If you haven't heard: there's drama. Kidney transplant drama.
After months of speculation regarding why actresses Selena Gomez and Francia Raisa appeared to have had a falling out, we appear to finally have an answer — and it's a rare intersection between the worlds of celebrity news and the deep ethical waters of organ transplants.
Basically, the issue is that back in 2017, Raisa famously donated one of her kidneys to Gomez, whose own kidney had failed as the result of Lupus. And now, according to Raisa's father, Spanish radio personality Renán Almendárez "El Cucuy" Coello, the kidney is coming between them.
Specifically, in an interview with the Spanish show "Primo Impacto" that TMZ recently unearthed, Coello hinted that his daughter had grown increasingly angry with Gomez for her post-transplant activities. Gomez had apparently been drinking, and Raisa, concerned that the alcohol would damage the donated organ in question, became furious at her — seemingly now former — friend.
For what it's worth, we should note that neither actress has given any lip service to Raisa's father's claims. And on the one hand, there's definitely some sympathy to be had for Raisa. Giving someone a kidney is an amazing and difficult thing to do, and if you go choose to go through with it, you'd probably hope that the person on the other end is treating the organ in question with care.
But that said, it's just not that simple.
For one thing, there doesn't seem to be much definitive research to say that moderate drinking post-kidney transplant will cause any serious harm — or any harm at all, for that matter.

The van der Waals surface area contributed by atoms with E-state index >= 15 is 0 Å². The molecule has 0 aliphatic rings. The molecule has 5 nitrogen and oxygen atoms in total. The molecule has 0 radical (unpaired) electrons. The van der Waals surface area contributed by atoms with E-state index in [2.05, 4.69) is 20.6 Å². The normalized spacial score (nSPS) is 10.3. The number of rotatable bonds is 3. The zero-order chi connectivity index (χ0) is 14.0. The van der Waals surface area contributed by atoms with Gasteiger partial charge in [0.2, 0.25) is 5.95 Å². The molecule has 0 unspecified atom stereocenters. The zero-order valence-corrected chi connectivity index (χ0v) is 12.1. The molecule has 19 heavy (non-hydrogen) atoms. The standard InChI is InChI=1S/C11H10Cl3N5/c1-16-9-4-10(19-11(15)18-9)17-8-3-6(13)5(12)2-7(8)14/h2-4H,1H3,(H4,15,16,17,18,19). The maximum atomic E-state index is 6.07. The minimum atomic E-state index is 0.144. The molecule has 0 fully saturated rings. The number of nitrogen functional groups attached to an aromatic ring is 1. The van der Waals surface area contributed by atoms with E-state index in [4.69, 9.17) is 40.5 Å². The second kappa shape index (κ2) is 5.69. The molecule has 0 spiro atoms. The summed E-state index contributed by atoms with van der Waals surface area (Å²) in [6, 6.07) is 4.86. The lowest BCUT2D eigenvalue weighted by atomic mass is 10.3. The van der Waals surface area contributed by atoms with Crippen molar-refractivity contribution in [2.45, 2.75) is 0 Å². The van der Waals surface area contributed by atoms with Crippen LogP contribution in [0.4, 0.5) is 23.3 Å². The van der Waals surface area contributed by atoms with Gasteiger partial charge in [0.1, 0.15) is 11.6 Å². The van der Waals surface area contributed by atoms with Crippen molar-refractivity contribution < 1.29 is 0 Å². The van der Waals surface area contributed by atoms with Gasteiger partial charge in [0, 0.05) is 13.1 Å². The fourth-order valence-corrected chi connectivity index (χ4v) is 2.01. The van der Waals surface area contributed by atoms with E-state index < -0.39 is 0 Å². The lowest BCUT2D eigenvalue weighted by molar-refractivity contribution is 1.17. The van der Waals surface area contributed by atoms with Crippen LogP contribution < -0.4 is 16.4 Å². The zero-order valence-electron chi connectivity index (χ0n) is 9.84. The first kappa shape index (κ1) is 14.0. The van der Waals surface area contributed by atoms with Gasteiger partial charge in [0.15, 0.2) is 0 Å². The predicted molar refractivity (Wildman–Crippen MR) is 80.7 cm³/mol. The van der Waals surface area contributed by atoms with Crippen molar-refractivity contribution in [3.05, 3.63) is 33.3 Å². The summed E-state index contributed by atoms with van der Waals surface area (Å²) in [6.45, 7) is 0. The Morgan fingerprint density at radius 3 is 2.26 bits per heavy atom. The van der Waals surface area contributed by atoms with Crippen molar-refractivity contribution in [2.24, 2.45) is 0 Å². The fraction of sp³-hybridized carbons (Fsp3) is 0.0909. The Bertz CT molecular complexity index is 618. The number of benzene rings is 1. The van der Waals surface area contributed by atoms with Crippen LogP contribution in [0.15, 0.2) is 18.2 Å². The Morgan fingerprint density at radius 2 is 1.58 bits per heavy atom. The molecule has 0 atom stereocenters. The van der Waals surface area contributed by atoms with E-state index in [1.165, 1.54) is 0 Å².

Emphasis, however, on moderate. While the UK's National Health Service (NHS), for example, says that anyone who's received a kidney transplant should absolutely abstain from cigarettes and "illegal drugs," which according to the website can cause kidney damage and react poorly with certain medicines, they don't say the same thing about alcohol.
Instead, they seem to take a measured, common-sense approach: you can drink, but avoid doing so every day or in excess.
One South Korean study from 2022 appears to concur, finding that compared to non-drinkers, study subjects who drank before a transplant seemed to handle a low-to-moderate consumption of alcohol just fine afterward. And elsewhere, the National Kidney Foundation doesn't even mention alcohol in its aftercare guidelines, only recommending more broadly that transplantees should maintain a "healthy lifestyle."
And the science of it all aside, there are questions of autonomy here. If you give someone a kidney, it's not really your kidney anymore. It's theirs. And as long as someone stays within the doctor-recommended aftercare guidelines, the lines in the sand are far from cut and dry.
Again, as neither has confirmed nor denied the rumors themselves, no one really knows what went down between these two celebs. Still, their alleged beef is a fascinating study in transplant etiquette and ethics. Hopefully, these longtime pals can resolve their issues soon — and maybe anyone out there sending horrible messages to Raisa should just stay out of it?
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